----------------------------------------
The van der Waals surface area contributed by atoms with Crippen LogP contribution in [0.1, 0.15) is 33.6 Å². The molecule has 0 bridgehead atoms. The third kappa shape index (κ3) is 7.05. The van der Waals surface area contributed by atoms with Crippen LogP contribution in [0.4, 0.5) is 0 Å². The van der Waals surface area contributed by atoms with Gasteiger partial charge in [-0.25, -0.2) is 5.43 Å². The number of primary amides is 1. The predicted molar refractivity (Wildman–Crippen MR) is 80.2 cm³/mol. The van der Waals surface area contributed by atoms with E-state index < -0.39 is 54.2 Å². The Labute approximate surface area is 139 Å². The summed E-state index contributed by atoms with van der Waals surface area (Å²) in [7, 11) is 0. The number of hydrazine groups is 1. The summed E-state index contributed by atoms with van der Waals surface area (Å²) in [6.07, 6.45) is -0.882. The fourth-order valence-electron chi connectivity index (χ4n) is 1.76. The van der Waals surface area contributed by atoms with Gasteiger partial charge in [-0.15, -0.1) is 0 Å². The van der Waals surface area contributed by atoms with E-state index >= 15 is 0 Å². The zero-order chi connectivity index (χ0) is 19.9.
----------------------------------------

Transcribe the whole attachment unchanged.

The van der Waals surface area contributed by atoms with Crippen LogP contribution in [0.1, 0.15) is 33.6 Å². The molecule has 0 bridgehead atoms. The third kappa shape index (κ3) is 7.05. The van der Waals surface area contributed by atoms with Crippen LogP contribution in [0.4, 0.5) is 0 Å². The van der Waals surface area contributed by atoms with Gasteiger partial charge in [-0.25, -0.2) is 5.43 Å². The number of primary amides is 1. The predicted molar refractivity (Wildman–Crippen MR) is 80.2 cm³/mol. The van der Waals surface area contributed by atoms with E-state index < -0.39 is 54.2 Å². The Labute approximate surface area is 139 Å². The summed E-state index contributed by atoms with van der Waals surface area (Å²) in [7, 11) is 0. The number of hydrazine groups is 1. The summed E-state index contributed by atoms with van der Waals surface area (Å²) in [6.07, 6.45) is -0.882. The fourth-order valence-electron chi connectivity index (χ4n) is 1.76. The van der Waals surface area contributed by atoms with Gasteiger partial charge in [-0.15, -0.1) is 0 Å². The van der Waals surface area contributed by atoms with E-state index >= 15 is 0 Å². The zero-order chi connectivity index (χ0) is 19.9.